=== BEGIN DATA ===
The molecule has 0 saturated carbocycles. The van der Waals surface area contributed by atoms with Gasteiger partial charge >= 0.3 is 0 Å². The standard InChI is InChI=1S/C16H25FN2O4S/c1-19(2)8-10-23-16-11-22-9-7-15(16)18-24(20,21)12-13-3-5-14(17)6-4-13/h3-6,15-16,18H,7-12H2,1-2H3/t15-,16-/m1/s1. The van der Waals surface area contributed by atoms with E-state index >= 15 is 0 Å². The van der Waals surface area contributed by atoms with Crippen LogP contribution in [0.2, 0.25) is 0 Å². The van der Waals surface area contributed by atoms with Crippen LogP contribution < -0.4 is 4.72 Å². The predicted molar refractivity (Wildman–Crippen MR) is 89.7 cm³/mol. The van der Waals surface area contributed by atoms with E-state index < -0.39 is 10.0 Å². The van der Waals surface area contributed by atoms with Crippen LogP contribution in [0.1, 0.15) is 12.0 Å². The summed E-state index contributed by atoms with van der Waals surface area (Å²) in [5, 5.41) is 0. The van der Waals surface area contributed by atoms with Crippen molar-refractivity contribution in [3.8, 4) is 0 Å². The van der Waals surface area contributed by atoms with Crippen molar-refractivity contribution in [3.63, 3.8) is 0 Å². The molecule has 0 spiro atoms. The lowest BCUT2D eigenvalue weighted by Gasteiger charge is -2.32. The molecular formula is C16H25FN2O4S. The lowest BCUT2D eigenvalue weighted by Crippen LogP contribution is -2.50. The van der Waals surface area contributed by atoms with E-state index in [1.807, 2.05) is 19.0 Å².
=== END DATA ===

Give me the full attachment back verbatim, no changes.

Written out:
The molecule has 0 saturated carbocycles. The van der Waals surface area contributed by atoms with Gasteiger partial charge >= 0.3 is 0 Å². The standard InChI is InChI=1S/C16H25FN2O4S/c1-19(2)8-10-23-16-11-22-9-7-15(16)18-24(20,21)12-13-3-5-14(17)6-4-13/h3-6,15-16,18H,7-12H2,1-2H3/t15-,16-/m1/s1. The van der Waals surface area contributed by atoms with E-state index >= 15 is 0 Å². The van der Waals surface area contributed by atoms with Crippen LogP contribution in [0.2, 0.25) is 0 Å². The van der Waals surface area contributed by atoms with Crippen LogP contribution < -0.4 is 4.72 Å². The predicted molar refractivity (Wildman–Crippen MR) is 89.7 cm³/mol. The van der Waals surface area contributed by atoms with E-state index < -0.39 is 10.0 Å². The van der Waals surface area contributed by atoms with Crippen LogP contribution in [0.1, 0.15) is 12.0 Å². The summed E-state index contributed by atoms with van der Waals surface area (Å²) in [5, 5.41) is 0. The van der Waals surface area contributed by atoms with Crippen molar-refractivity contribution in [3.8, 4) is 0 Å². The van der Waals surface area contributed by atoms with Crippen molar-refractivity contribution in [3.63, 3.8) is 0 Å². The molecule has 0 spiro atoms. The lowest BCUT2D eigenvalue weighted by Gasteiger charge is -2.32. The molecular formula is C16H25FN2O4S. The lowest BCUT2D eigenvalue weighted by Crippen LogP contribution is -2.50. The van der Waals surface area contributed by atoms with E-state index in [1.807, 2.05) is 19.0 Å².